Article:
The historical records and traditions of Denmark, as well as the modern productions of Danish genius, are almost equally unknown to the general reader is England. While German, Swedish, and Italian works of any recognised merit, readily find translators, and the ancient ballads of Spain have received their English dress from an able and poetic pen, it appears somewhat singular that so little notice has hitherto been bestowed on the literature of a country, whose rich historical recollections are so closely interwoven with those of Anglo-Saxon England.
Though but little known in other lands, the ancient traditional lore of Scandinavia is nevertheless the source from which some of the most distinguished Danish writers of the present day, have selected their happiest themes, and drawn their brightest inspiration. The influence of the Saga, or traditional romance of Scandinavia, and of the “Kjœmpe Visé,” or heroic ballad, is peculiarly apparent in the works of M. Ingemann.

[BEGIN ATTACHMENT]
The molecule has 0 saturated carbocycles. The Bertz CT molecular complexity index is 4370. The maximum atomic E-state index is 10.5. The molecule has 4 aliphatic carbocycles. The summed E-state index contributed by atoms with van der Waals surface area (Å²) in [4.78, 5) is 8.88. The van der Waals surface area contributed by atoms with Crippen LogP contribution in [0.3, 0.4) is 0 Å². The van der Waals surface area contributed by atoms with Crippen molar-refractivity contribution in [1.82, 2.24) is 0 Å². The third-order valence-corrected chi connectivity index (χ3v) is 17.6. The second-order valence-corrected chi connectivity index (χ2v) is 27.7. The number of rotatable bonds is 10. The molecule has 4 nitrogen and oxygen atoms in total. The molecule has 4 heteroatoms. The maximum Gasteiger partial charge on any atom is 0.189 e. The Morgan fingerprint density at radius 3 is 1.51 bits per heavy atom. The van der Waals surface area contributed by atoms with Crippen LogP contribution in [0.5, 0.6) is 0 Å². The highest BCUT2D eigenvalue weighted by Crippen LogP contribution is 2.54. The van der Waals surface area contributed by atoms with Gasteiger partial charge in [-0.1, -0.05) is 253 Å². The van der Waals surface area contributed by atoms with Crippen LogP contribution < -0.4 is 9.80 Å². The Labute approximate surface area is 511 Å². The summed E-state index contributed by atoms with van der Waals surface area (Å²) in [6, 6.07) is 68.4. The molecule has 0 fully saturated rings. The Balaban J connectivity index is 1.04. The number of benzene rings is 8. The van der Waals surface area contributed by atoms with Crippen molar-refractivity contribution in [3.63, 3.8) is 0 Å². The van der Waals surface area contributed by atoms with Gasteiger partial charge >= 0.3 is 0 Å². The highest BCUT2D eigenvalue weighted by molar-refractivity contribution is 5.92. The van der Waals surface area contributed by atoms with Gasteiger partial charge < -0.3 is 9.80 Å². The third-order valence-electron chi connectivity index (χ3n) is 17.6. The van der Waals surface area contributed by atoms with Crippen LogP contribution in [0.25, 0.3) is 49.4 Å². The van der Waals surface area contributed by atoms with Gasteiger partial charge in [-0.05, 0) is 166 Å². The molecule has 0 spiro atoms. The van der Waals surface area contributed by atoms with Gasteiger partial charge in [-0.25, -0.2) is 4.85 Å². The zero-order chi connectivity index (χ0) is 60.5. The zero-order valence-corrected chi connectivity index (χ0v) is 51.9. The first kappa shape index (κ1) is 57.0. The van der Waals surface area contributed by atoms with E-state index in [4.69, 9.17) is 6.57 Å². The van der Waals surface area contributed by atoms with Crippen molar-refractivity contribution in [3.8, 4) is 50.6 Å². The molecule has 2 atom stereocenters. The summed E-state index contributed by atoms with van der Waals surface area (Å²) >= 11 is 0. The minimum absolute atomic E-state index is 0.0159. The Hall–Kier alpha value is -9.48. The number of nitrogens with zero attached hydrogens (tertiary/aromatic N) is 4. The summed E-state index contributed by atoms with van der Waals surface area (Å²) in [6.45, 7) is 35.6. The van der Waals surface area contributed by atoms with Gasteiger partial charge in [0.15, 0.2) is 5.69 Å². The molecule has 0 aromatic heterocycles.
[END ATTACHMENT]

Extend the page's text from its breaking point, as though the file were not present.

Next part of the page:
The close adherence to historic outline—the development of character by action and dialogue—the delineation of scenery by brief though vivid sketches, in preference to elaborate description, are characteristics of Saga romance which M. Ingemann has been eminently successful in imparting to his own delineations of the chivalrous age of Denmark.
The Kjœmpe Visé, or heroic ballads which succeeded to the S aga in the North, and bear the impress of a kindred spirit, contain a store of historic tradition, and poetic incident, equally valuable to the antiquary who delights to trace the customs and manners of a remote age, and to the poet who seeks his inspiration from the historic muse of his Fatherland.